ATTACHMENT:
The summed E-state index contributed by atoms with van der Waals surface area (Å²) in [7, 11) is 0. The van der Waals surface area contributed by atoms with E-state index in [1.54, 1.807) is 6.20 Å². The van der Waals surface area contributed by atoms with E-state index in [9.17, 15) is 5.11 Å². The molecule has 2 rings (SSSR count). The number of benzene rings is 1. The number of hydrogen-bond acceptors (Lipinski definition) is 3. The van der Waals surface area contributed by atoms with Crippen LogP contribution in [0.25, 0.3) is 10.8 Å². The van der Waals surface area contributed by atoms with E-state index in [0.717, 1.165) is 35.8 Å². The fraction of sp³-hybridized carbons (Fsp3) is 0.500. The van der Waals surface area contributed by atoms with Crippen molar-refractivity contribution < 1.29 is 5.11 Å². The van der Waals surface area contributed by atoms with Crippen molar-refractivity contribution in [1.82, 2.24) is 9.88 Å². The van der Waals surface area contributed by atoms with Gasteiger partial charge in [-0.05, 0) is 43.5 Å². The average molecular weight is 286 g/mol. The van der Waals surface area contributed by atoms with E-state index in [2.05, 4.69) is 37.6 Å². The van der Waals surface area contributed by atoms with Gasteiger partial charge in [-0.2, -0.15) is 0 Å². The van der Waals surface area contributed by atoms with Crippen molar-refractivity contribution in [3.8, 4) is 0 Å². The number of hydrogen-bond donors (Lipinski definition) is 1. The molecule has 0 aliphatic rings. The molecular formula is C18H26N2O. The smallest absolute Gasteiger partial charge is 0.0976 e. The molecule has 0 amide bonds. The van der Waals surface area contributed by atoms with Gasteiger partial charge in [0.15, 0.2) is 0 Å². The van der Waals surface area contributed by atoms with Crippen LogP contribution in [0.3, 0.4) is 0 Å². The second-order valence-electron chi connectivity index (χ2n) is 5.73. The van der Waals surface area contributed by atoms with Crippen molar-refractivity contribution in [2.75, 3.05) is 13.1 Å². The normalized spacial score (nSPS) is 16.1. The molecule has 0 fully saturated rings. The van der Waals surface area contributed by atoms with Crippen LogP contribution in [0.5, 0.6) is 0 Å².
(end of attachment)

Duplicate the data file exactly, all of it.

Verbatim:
The summed E-state index contributed by atoms with van der Waals surface area (Å²) in [7, 11) is 0. The van der Waals surface area contributed by atoms with E-state index in [1.54, 1.807) is 6.20 Å². The van der Waals surface area contributed by atoms with E-state index in [9.17, 15) is 5.11 Å². The molecule has 2 rings (SSSR count). The number of benzene rings is 1. The number of hydrogen-bond acceptors (Lipinski definition) is 3. The van der Waals surface area contributed by atoms with Crippen LogP contribution in [0.25, 0.3) is 10.8 Å². The van der Waals surface area contributed by atoms with E-state index in [0.717, 1.165) is 35.8 Å². The fraction of sp³-hybridized carbons (Fsp3) is 0.500. The van der Waals surface area contributed by atoms with Crippen molar-refractivity contribution < 1.29 is 5.11 Å². The van der Waals surface area contributed by atoms with Crippen molar-refractivity contribution in [1.82, 2.24) is 9.88 Å². The van der Waals surface area contributed by atoms with Gasteiger partial charge in [-0.05, 0) is 43.5 Å². The average molecular weight is 286 g/mol. The van der Waals surface area contributed by atoms with E-state index in [2.05, 4.69) is 37.6 Å². The van der Waals surface area contributed by atoms with Gasteiger partial charge in [-0.2, -0.15) is 0 Å². The van der Waals surface area contributed by atoms with Crippen molar-refractivity contribution in [3.8, 4) is 0 Å². The number of hydrogen-bond donors (Lipinski definition) is 1. The molecule has 0 aliphatic rings. The molecular formula is C18H26N2O. The smallest absolute Gasteiger partial charge is 0.0976 e. The molecule has 0 amide bonds. The van der Waals surface area contributed by atoms with Gasteiger partial charge in [0.15, 0.2) is 0 Å². The van der Waals surface area contributed by atoms with Crippen LogP contribution in [0.3, 0.4) is 0 Å². The second-order valence-electron chi connectivity index (χ2n) is 5.73. The van der Waals surface area contributed by atoms with Crippen molar-refractivity contribution in [2.75, 3.05) is 13.1 Å². The normalized spacial score (nSPS) is 16.1. The molecule has 0 fully saturated rings. The van der Waals surface area contributed by atoms with Crippen LogP contribution in [0.5, 0.6) is 0 Å².